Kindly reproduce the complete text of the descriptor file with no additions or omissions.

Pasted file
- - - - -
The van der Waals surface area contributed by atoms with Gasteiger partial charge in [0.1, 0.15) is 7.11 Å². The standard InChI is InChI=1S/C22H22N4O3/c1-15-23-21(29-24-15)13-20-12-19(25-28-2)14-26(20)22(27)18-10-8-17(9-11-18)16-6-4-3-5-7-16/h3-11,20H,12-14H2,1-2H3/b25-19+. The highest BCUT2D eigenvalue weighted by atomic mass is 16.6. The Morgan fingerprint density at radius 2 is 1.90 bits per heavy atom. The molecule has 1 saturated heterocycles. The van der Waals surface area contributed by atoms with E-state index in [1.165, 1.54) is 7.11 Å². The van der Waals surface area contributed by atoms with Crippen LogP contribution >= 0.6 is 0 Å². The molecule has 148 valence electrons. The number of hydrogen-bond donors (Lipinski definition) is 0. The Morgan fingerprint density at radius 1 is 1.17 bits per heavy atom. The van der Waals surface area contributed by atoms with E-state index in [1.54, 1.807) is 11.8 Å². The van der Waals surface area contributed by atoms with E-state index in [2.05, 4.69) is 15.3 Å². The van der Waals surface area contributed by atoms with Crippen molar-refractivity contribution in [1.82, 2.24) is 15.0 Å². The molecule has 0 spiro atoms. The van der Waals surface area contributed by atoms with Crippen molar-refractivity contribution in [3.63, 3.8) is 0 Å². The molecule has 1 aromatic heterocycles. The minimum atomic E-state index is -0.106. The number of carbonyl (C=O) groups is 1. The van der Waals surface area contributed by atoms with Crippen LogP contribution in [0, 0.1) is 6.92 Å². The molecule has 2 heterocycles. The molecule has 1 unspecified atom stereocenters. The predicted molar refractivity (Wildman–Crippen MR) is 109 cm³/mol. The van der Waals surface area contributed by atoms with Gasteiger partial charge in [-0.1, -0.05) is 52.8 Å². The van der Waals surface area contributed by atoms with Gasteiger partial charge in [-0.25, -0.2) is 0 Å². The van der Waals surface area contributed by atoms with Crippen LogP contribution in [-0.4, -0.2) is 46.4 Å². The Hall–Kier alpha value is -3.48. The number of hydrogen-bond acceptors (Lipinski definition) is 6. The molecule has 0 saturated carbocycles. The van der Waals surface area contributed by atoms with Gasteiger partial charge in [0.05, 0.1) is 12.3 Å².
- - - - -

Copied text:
The van der Waals surface area contributed by atoms with Gasteiger partial charge in [0.1, 0.15) is 7.11 Å². The standard InChI is InChI=1S/C22H22N4O3/c1-15-23-21(29-24-15)13-20-12-19(25-28-2)14-26(20)22(27)18-10-8-17(9-11-18)16-6-4-3-5-7-16/h3-11,20H,12-14H2,1-2H3/b25-19+. The highest BCUT2D eigenvalue weighted by atomic mass is 16.6. The Morgan fingerprint density at radius 2 is 1.90 bits per heavy atom. The molecule has 1 saturated heterocycles. The van der Waals surface area contributed by atoms with E-state index in [1.165, 1.54) is 7.11 Å². The van der Waals surface area contributed by atoms with Crippen LogP contribution >= 0.6 is 0 Å². The molecule has 148 valence electrons. The number of hydrogen-bond donors (Lipinski definition) is 0. The Morgan fingerprint density at radius 1 is 1.17 bits per heavy atom. The van der Waals surface area contributed by atoms with E-state index in [1.54, 1.807) is 11.8 Å². The van der Waals surface area contributed by atoms with E-state index in [2.05, 4.69) is 15.3 Å². The van der Waals surface area contributed by atoms with Crippen molar-refractivity contribution in [1.82, 2.24) is 15.0 Å². The molecule has 0 spiro atoms. The van der Waals surface area contributed by atoms with Crippen molar-refractivity contribution in [3.63, 3.8) is 0 Å². The molecule has 1 aromatic heterocycles. The minimum atomic E-state index is -0.106. The number of carbonyl (C=O) groups is 1. The van der Waals surface area contributed by atoms with Crippen LogP contribution in [0, 0.1) is 6.92 Å². The molecule has 2 heterocycles. The molecule has 1 unspecified atom stereocenters. The predicted molar refractivity (Wildman–Crippen MR) is 109 cm³/mol. The van der Waals surface area contributed by atoms with Gasteiger partial charge in [-0.1, -0.05) is 52.8 Å². The van der Waals surface area contributed by atoms with Gasteiger partial charge in [-0.25, -0.2) is 0 Å². The van der Waals surface area contributed by atoms with Crippen LogP contribution in [-0.4, -0.2) is 46.4 Å². The Hall–Kier alpha value is -3.48. The number of hydrogen-bond acceptors (Lipinski definition) is 6. The molecule has 0 saturated carbocycles. The van der Waals surface area contributed by atoms with Gasteiger partial charge in [0.05, 0.1) is 12.3 Å².